Collaborative treatment: whole child, whole family health-creation and prevention
(Mentioned in this brief: Cleveland Clinic; Pediatric Integrative Medicine Residency (U of Arizona); Lawrence Rosen (Oradell Pediatrics); American Academy of Pediatrics; NCCIH (NCCAM).)
Parents have been interested in and made substantial use of alternative medical treatments for their children for many years.
As elsewhere in US healthcare, this experience and its sustained positive outcomes are bringing integrative and complementary medicine deeper into conventional pediatric medicine. It is not difficult to see why this is so:
“The statistics are staggering: the rates of autism, ADHD, asthma, food allergies, obesity and diabetes continue to rise at an unprecedented pace. The conventional solution to date has been a “disease treatment system” that incentivizes more care at higher cost. Our kids are sicker than ever before, despite throwing tons of money – and quick-fix prescriptions – at the problem. Our one ill-one pill solution is expensive, ineffective and increasingly unsafe. Health care transformation is no longer a luxury wish-list item; it has become an absolute imperative.”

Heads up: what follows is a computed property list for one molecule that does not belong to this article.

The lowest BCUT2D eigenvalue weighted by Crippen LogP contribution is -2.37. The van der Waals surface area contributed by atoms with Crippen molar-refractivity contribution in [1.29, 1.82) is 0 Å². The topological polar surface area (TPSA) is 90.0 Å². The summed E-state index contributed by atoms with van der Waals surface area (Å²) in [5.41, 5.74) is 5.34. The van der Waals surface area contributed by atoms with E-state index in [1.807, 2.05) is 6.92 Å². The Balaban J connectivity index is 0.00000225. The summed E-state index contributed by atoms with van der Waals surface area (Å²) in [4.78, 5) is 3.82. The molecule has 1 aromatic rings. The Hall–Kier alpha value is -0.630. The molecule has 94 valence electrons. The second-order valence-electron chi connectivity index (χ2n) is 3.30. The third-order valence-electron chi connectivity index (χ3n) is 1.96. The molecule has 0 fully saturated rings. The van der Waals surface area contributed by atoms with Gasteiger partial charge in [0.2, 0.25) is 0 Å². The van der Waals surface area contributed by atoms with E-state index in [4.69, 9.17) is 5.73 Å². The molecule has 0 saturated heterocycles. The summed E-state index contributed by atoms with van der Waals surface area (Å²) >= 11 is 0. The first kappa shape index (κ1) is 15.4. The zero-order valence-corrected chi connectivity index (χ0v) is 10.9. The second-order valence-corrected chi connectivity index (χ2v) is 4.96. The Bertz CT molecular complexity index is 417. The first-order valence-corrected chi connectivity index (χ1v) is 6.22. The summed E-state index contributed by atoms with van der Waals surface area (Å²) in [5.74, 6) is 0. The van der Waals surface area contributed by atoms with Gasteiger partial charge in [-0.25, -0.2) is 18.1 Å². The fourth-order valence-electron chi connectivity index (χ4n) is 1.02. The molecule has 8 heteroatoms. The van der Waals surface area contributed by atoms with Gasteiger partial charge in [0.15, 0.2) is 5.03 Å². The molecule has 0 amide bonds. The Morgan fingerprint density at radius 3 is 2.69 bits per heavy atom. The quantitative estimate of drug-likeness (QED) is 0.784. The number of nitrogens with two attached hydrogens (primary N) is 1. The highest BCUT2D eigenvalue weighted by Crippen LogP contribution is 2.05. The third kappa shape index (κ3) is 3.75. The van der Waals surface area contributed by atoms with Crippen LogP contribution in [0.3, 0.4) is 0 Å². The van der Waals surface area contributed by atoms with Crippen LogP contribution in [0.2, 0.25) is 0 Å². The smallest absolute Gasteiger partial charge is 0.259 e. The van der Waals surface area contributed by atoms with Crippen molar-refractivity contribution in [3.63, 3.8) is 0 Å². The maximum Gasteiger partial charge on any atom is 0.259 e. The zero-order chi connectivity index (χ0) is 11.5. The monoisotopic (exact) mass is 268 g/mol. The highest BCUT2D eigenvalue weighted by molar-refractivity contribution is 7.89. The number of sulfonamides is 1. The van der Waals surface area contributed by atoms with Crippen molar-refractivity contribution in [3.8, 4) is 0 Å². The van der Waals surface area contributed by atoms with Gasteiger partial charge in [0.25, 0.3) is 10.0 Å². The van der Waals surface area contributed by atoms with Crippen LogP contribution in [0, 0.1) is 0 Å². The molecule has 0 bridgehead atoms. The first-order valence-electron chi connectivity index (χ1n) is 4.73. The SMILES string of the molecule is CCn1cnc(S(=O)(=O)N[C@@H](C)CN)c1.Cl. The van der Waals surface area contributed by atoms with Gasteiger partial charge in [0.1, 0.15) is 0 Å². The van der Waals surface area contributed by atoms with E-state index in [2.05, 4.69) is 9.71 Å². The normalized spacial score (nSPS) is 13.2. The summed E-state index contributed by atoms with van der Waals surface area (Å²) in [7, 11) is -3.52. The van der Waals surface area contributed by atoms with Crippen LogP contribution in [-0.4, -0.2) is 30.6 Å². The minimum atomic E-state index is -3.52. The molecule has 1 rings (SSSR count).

The Whole Child Center, Oradell NJ
This imperative is encouraging doctors to expand their views of treatment, of healing and of health. Graciela Wilcox MD, a faculty advisor for the new Pediatrics Integrative Medicine Residency program at the University of Arizona (see below), speaks for many conventionally trained MDs:
“We as pediatricians need to become more familiar with integrative medicine so we can better counsel our families, many of whom already are using complementary and alternative remedies.”
While medical doctors (MDs) and doctors of osteopathy (DOs) have been extending their education into integrative medicine in recent years it is important to keep in mind that the foundations for this education stem from the health care provided over the last 30 years by highly trained health professionals in discrete professions or whole systems –- naturopathic physicians, chiropractors, massage therapists; and in Traditional Chinese Medicine (TCM) and Ayurveda. These are the CAM/integrative professions for which Section 2706 of the Affordable Care Act was written: to end insurer discrimination faced by their practitioners.
Children and Complementary and Integrative Medicine